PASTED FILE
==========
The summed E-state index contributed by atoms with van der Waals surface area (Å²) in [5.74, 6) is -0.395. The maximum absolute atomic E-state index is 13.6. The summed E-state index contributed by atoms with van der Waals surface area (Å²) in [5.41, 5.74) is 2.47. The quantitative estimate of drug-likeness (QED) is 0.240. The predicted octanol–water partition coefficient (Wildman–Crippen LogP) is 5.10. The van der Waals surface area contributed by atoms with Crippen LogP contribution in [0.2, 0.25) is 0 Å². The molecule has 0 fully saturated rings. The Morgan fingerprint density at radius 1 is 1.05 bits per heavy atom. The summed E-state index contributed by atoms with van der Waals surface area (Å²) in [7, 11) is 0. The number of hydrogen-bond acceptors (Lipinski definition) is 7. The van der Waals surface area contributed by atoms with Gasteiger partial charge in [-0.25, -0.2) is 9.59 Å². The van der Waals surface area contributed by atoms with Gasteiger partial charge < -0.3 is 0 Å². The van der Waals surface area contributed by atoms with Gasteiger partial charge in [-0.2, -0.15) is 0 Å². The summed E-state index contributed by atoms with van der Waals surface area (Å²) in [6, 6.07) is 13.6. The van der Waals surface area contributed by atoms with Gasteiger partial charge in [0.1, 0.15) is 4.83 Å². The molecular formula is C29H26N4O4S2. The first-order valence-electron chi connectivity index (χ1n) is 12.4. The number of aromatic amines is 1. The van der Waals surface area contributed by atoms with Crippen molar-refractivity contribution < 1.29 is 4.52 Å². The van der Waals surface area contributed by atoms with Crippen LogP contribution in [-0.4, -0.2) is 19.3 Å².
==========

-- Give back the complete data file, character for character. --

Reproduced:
The summed E-state index contributed by atoms with van der Waals surface area (Å²) in [5.74, 6) is -0.395. The maximum absolute atomic E-state index is 13.6. The summed E-state index contributed by atoms with van der Waals surface area (Å²) in [5.41, 5.74) is 2.47. The quantitative estimate of drug-likeness (QED) is 0.240. The predicted octanol–water partition coefficient (Wildman–Crippen LogP) is 5.10. The van der Waals surface area contributed by atoms with Crippen LogP contribution in [0.2, 0.25) is 0 Å². The molecule has 0 fully saturated rings. The Morgan fingerprint density at radius 1 is 1.05 bits per heavy atom. The summed E-state index contributed by atoms with van der Waals surface area (Å²) in [7, 11) is 0. The number of hydrogen-bond acceptors (Lipinski definition) is 7. The van der Waals surface area contributed by atoms with Gasteiger partial charge in [-0.25, -0.2) is 9.59 Å². The van der Waals surface area contributed by atoms with Gasteiger partial charge < -0.3 is 0 Å². The van der Waals surface area contributed by atoms with Gasteiger partial charge in [-0.2, -0.15) is 0 Å². The summed E-state index contributed by atoms with van der Waals surface area (Å²) in [6, 6.07) is 13.6. The van der Waals surface area contributed by atoms with Gasteiger partial charge in [0.1, 0.15) is 4.83 Å². The molecular formula is C29H26N4O4S2. The first-order valence-electron chi connectivity index (χ1n) is 12.4. The number of aromatic amines is 1. The van der Waals surface area contributed by atoms with Crippen molar-refractivity contribution < 1.29 is 4.52 Å². The van der Waals surface area contributed by atoms with Crippen LogP contribution in [-0.4, -0.2) is 19.3 Å².